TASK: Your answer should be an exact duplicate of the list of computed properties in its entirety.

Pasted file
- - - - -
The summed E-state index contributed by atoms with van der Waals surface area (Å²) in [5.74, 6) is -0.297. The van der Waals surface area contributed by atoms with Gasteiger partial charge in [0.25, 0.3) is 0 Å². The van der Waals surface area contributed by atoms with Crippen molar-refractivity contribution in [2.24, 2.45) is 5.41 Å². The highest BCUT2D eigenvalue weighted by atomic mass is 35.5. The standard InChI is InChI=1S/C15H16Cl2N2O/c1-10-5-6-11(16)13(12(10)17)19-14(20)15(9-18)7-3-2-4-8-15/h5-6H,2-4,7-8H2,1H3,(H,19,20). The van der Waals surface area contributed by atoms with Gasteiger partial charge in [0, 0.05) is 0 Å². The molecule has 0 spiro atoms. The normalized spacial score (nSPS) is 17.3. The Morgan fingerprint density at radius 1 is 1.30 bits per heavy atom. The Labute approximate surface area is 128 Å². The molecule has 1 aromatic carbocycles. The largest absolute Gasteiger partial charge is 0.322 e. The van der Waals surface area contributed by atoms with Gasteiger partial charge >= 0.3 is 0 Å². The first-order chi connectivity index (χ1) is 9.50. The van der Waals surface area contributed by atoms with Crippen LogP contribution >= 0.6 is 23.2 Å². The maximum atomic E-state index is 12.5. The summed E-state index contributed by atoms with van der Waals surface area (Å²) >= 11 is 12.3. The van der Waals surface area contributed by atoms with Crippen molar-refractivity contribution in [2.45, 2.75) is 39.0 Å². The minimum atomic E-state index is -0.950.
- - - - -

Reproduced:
The summed E-state index contributed by atoms with van der Waals surface area (Å²) in [5.74, 6) is -0.297. The van der Waals surface area contributed by atoms with Gasteiger partial charge in [0.25, 0.3) is 0 Å². The van der Waals surface area contributed by atoms with Crippen molar-refractivity contribution in [2.24, 2.45) is 5.41 Å². The highest BCUT2D eigenvalue weighted by atomic mass is 35.5. The standard InChI is InChI=1S/C15H16Cl2N2O/c1-10-5-6-11(16)13(12(10)17)19-14(20)15(9-18)7-3-2-4-8-15/h5-6H,2-4,7-8H2,1H3,(H,19,20). The van der Waals surface area contributed by atoms with Gasteiger partial charge in [0, 0.05) is 0 Å². The molecule has 0 spiro atoms. The normalized spacial score (nSPS) is 17.3. The Morgan fingerprint density at radius 1 is 1.30 bits per heavy atom. The Labute approximate surface area is 128 Å². The molecule has 1 aromatic carbocycles. The largest absolute Gasteiger partial charge is 0.322 e. The van der Waals surface area contributed by atoms with Gasteiger partial charge >= 0.3 is 0 Å². The first-order chi connectivity index (χ1) is 9.50. The van der Waals surface area contributed by atoms with Crippen LogP contribution >= 0.6 is 23.2 Å². The maximum atomic E-state index is 12.5. The summed E-state index contributed by atoms with van der Waals surface area (Å²) >= 11 is 12.3. The van der Waals surface area contributed by atoms with Crippen molar-refractivity contribution in [2.45, 2.75) is 39.0 Å². The minimum atomic E-state index is -0.950.